Determine vitamin deficiency – which doctor should you go to?
The human body needs certain amounts of nutrients to function properly. Vitamins and minerals are absolutely necessary for various bodily functions such as cell and tissue growth and the regulation of metabolism. A healthy, balanced diet can usually maintain an adequate vitamin level. In some cases, however, a lack of micronutrients can arise and various symptoms can be used as a warning signal. These include, for example, fatigue, hair loss, anxiety, depression, memory problems, poor concentration, sensitivity to light and many more.
If you are concerned about any nutritional deficiencies, it is best to seek advice from a doctor to assess the nature and possible causes. As soon as a vitamin deficiency is found, you need to take ongoing treatment. If the deficiency is related to a particular medical condition or illness, special medical care may be required.
How can the doctor determine vitamin deficiency?
Make an appointment with a general practitioner. By the way, you can now also book doctor's appointments online. To determine a vitamin deficiency, the doctor will request blood tests. You may even be asked to do several blood tests because the large blood count alone is not sufficient for all nutritional parameters. The blood samples are then analyzed to assess the nutrient level in the blood serum. Results that are below the lower limit of the reference values indicate a deficiency. So why start a month-long guesswork about different symptoms when laboratory tests can give concrete answers so easily and quickly?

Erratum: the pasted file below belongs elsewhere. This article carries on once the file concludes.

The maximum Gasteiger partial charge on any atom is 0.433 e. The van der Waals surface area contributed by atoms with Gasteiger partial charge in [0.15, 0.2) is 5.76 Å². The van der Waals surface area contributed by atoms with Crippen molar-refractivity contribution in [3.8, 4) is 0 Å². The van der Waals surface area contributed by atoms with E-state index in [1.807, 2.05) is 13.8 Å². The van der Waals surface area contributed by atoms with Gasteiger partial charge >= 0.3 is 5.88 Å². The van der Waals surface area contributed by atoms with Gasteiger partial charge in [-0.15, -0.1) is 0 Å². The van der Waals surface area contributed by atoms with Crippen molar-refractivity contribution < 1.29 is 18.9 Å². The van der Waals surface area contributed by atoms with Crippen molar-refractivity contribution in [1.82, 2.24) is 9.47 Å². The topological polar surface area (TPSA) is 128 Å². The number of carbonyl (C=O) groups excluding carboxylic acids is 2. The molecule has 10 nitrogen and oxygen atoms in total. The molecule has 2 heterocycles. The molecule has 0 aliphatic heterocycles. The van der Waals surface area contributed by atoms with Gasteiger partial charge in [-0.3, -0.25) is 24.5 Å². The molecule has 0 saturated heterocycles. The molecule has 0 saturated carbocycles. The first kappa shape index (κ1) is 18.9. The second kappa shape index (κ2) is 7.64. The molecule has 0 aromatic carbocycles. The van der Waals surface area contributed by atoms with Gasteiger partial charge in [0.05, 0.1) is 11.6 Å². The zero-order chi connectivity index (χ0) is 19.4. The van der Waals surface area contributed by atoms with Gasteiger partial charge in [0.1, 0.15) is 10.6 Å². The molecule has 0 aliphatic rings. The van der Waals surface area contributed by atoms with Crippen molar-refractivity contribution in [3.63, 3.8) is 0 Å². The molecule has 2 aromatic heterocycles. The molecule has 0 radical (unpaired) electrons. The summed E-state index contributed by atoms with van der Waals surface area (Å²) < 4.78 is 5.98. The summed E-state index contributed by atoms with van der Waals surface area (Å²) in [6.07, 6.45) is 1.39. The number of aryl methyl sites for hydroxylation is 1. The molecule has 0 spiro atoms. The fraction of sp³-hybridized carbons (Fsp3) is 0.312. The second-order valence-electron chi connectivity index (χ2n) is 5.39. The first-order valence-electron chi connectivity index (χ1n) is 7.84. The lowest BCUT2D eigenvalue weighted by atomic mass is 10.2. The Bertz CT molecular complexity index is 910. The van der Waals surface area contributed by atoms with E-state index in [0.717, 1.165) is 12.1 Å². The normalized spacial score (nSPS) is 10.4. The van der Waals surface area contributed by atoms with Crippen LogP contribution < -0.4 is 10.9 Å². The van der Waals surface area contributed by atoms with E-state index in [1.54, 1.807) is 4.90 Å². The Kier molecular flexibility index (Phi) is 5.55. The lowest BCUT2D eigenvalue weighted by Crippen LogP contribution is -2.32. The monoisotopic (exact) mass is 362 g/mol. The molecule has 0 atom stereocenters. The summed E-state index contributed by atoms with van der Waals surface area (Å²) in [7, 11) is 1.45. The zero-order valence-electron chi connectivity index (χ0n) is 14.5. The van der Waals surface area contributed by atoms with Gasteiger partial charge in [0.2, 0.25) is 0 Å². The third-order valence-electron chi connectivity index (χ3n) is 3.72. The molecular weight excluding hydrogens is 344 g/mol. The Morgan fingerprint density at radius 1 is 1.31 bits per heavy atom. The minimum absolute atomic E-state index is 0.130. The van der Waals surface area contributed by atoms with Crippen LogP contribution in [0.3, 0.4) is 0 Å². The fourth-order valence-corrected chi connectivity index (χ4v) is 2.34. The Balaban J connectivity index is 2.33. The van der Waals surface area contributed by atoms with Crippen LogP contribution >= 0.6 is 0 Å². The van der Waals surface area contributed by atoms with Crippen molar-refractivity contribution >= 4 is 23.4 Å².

Detect vitamin deficiency in the blood
These reference values (normal values) apply to adults:
Vitamin A: 20 – 80 mg / dl (0.7 – 2.8 mmol / l)
Vitamin D: 20 – 50 ng / ml, summer: 15 – 95 ng / ml, winter: 12 – 62 ng / ml
There is disagreement about the ideal vitamin D level. At values in the range of 20-35 ng / ml one usually speaks of an undersupply. Other researchers believe that values of 30 or even 40-60 ng / ml are considered optimal. However, consuming more than 150 ng / ml can be harmful to your health.
Vitamin E: 5 – 20 μg / ml (12 – 48 mmol / l)
Vitamin B1: 10 – 60 mcg / dl
Vitamin B2: 3.6-18 µg / ml
Vitamin B6: 5 – 24 μg / ml
Vitamin B12: 310 – 1100 pg / ml, (229 – 812 pmol / l)
Vitamin C: > 2 μg / dl
Folic acid (vitamin B9): 3 – 15 ng / ml
calcium: 2.15 – 2.75 mmol / l (8.4 – 10.4 μg / dl)
Magnesium: 1.75 – 4 μg / dl (0.7 – 1.6 mmol / l)
Potassium: 3.5 – 5.1 mmol / l
Iron: 80 – 150 μg / dl (men), 50 – 140 mg / dl (women)
Zinc: 55 – 150 μg / dl
* The values can vary in different laboratories.
What to do if you have a vitamin deficiency?
Discuss the results of the blood test with your doctor. Vitamin deficiency can have many causes, such as one-sided diet, stress or certain medications and antibiotics. You may need to adjust your diet and use supplements to correct the deficiency. However, some shortcomings are due to a particular illness or blood disorder, such as Crohn's disease, celiac disease, kidney disease, or alcoholism. In this case, the doctor can refer you to a specialist.
Ask him for a referral to a specialist or nutritionist who can monitor ongoing treatment and the nutritional plan. A nutritionist will usually help you plan a balanced diet and advise you on the use of vitamin supplements. If your vitamin deficiency is the result of an illness, you can also visit a specialist in addition to a nutritionist. For example, if you have ulcerative colitis or gastritis, you can see a gastroenterologist and at the same time have regular appointments with a nutritionist.
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